Black birch tea was one of the first wild foods I ever tried. Some high school friends boiled pots of birch twigs to make what they called “brew” while telling jokes and stories over the campfire. I always thought that the brew tasted like little more than slightly bitter hot water, and it is indeed easy to make a bland tea of the black birch, but I have since learned to make a much tastier beverage that can be had by anyone willing to steep with care.
I have brewed tea most often from twigs of the black birch (Betula lenta), but northern foragers may be more likely to find its cousin, the yellow birch (B. alleghaniensis). Both trees make a fine drink at any time of year, but I am most drawn to them in winter, when other foraging opportunities are few, and they become contenders for the tastiest plants in the landscape. (They are far superior to other wild-tree teas, such as pine and spruce.) Black birch is easily distinguished from the similar-looking (and toxic) cherries by the fresh, wintergreen odor that the twigs release when scratched.
I harvest a slim branch with a pair of garden shears the day before I want to enjoy the tea. It is the twigs I want, so if the tree is in leaf I strip the leaves off by running it through my fingers. Then I use the shears to clip the branch into six-inch segments and stuff them into a half-gallon canning jar. And here we come to the first mistake of the novice forager: using too few twigs. I stuff my jar until no more will fit.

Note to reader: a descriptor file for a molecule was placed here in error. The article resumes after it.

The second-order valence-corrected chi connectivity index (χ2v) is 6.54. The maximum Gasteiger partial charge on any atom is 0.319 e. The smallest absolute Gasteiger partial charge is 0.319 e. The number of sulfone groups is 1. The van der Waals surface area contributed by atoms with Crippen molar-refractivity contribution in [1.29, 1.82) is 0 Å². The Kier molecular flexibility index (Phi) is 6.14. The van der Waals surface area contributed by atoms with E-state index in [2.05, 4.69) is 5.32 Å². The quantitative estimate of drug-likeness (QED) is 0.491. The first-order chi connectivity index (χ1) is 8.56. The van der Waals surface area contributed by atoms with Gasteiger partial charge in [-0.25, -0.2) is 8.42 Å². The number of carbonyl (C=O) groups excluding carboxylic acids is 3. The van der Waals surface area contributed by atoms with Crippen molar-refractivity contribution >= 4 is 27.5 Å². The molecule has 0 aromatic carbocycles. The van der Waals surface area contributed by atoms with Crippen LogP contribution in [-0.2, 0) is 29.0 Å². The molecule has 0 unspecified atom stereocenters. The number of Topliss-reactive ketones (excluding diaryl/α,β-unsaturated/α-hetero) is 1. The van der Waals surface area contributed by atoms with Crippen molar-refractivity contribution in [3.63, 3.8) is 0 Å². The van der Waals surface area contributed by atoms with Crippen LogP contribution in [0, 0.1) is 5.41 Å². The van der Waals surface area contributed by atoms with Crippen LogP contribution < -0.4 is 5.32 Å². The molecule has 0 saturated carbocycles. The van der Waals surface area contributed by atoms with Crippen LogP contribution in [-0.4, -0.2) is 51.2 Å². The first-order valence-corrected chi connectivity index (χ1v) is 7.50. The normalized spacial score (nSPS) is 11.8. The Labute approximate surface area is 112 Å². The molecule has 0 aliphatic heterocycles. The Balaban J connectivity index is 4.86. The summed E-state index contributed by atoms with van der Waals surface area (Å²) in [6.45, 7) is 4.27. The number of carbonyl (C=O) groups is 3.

The wintergreen flavor of the birch tree is imparted by methyl salicylate, an organic compound that is easily vaporized. That’s why birch tea is so aromatic, but it is also why it’s so finicky to brew. Twigs must be fresh. Flavor is lost after only a day or two. And, most important, your brewing water cannot be too hot. This is the second mistake of the novice. If you add boiling water to the twigs, you will literally evaporate their flavor. I boil water in a kettle and allow it to cool for about 15 minutes before pouring it over the twigs. After sealing the container, I steep it overnight. Unlike the teas of most herbs, which become bitter when left to steep for more than a few minutes, too short a steep here results in a flavorless tea.
I have often enjoyed birch tea cold, but in winter I prefer to gently reheat the brew and savor the sweet smells, warm my fingers on the mug, and remember the friends who first introduced me to this aromatic winter delight.